For Jazz Musicians in 2021, Two Was the Magic Number

Sara Schoenbeck is one of the few improvising bassoonists of her pedigree, but she rarely makes music as a leader. When she decided a few years ago to make an album under her name, a duet format made sense: Hers is a quiet, unwieldy instrument; playing in duos allows her “not to have to stress about using amplification, or not have to change the way that I would naturally want to play,” she said in an interview.

The self-titled album that she released last month consists of nine duets, each with a different musical partner; including original compositions, open-ended improvisations and one cover of a tune by the slowcore band Low, each track is arresting in a different way. One of the quietest — and the one that most rewards careful listening — features the saxophonist and avant-garde eminence Roscoe Mitchell. Playing with him, Schoenbeck said, made her think about patience. It was a reminder that the way to show someone you’ve heard them isn’t always to respond.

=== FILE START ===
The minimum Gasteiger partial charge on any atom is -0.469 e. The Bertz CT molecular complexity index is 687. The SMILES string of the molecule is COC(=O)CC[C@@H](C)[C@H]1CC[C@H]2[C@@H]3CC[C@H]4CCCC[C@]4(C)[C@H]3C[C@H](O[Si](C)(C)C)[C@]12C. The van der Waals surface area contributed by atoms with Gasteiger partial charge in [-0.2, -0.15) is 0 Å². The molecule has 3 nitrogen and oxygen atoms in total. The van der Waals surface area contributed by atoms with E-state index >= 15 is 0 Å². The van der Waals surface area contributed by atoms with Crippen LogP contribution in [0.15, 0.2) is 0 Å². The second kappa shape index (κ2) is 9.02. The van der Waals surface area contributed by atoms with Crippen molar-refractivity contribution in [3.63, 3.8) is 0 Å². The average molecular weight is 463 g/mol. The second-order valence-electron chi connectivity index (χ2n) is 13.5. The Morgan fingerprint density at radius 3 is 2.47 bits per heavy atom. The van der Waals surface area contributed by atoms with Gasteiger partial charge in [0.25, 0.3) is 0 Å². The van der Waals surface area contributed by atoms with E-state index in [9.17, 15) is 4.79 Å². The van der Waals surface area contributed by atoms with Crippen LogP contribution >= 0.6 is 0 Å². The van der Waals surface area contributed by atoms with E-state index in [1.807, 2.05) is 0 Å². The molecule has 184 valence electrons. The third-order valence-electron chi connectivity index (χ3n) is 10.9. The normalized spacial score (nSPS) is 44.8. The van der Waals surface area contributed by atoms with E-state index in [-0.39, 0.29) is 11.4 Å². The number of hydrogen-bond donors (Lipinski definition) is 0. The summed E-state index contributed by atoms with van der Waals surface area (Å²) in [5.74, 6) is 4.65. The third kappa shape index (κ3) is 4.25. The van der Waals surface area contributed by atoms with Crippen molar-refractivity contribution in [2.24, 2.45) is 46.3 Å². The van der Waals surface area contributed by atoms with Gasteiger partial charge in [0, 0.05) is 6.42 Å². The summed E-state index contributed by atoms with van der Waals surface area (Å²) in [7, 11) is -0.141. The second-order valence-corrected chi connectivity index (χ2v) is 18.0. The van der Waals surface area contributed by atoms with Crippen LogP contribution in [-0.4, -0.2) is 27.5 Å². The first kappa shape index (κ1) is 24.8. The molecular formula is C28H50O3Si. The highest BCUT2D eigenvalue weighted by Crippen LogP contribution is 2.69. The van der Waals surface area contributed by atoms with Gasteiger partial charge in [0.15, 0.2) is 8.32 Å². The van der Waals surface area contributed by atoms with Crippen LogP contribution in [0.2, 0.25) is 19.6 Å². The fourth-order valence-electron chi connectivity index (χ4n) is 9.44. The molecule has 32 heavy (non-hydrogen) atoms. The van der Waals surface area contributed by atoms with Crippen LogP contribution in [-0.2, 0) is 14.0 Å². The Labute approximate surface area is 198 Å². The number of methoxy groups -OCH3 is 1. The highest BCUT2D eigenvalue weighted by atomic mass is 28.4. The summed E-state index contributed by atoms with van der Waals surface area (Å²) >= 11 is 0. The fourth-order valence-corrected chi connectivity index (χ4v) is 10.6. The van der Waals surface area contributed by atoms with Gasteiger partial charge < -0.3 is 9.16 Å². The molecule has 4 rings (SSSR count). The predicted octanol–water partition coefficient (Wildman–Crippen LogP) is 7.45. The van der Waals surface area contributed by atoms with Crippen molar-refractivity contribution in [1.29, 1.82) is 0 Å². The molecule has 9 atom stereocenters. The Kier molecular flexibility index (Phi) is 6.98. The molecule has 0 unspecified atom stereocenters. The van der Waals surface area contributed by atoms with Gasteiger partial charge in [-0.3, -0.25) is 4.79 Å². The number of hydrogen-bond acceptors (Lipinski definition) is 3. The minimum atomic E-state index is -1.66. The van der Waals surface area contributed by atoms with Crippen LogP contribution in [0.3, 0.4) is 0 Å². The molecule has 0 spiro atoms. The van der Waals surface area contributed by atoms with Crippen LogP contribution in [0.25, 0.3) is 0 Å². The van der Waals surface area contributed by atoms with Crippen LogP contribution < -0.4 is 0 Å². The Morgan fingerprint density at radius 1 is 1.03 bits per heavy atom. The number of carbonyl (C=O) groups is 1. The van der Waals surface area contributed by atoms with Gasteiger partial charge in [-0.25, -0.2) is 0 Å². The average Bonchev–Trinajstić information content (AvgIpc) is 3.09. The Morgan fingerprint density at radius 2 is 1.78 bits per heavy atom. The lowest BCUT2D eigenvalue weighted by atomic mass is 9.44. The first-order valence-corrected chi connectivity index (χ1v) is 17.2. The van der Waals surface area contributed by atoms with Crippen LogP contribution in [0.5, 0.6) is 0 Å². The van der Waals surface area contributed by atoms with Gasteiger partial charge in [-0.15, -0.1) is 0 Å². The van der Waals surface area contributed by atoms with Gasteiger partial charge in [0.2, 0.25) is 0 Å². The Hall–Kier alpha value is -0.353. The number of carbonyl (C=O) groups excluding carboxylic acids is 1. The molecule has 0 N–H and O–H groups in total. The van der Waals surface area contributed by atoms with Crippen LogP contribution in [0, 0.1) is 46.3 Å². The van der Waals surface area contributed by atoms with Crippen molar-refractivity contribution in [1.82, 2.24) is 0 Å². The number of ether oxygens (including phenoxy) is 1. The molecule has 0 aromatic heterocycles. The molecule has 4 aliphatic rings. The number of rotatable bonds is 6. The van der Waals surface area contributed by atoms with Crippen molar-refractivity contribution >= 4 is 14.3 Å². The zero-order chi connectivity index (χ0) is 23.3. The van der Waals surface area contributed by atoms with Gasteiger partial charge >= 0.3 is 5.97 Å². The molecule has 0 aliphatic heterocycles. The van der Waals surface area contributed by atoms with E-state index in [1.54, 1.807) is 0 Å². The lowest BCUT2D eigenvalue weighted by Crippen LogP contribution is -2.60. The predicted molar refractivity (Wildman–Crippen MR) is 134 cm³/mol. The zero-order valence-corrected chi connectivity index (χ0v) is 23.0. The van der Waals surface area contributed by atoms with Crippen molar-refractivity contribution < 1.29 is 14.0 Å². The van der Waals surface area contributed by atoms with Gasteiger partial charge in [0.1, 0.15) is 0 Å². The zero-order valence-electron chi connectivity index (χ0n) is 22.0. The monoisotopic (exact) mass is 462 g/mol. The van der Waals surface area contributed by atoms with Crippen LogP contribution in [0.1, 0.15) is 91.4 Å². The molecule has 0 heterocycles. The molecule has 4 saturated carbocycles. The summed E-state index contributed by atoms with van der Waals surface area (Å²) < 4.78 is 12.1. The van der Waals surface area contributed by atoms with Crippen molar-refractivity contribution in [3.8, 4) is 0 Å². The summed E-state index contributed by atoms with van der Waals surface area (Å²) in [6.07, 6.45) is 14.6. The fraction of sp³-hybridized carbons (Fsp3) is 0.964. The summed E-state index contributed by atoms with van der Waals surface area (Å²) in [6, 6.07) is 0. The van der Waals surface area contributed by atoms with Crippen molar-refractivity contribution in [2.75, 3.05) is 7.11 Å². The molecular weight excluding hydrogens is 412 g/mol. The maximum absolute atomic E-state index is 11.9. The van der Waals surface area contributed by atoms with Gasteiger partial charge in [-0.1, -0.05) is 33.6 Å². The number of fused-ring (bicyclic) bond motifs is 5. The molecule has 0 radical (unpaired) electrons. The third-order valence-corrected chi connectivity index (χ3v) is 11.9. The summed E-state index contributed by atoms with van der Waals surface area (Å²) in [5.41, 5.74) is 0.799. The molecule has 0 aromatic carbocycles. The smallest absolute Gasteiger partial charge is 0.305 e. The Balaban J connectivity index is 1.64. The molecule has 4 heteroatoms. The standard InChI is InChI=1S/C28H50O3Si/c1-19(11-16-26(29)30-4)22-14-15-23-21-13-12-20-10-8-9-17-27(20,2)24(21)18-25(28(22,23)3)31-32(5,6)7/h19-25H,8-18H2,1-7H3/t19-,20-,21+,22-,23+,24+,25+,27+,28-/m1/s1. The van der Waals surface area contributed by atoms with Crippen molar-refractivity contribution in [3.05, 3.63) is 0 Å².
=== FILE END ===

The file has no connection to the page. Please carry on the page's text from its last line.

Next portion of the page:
She said she’d challenged herself with this question: “How much can you start from a small idea, and not move too quickly?” And Mitchell, she said, is “kind of a master at that.”

“When you’re performing, your endorphins change; your idea of time and space changes, and it’s really easy to move too quickly,” Schoenbeck added. “So that’s something I’ve come back to: How do you not move too quickly, how do you stay in a space, how do you gradually change the language that’s happening? It’s hard.”


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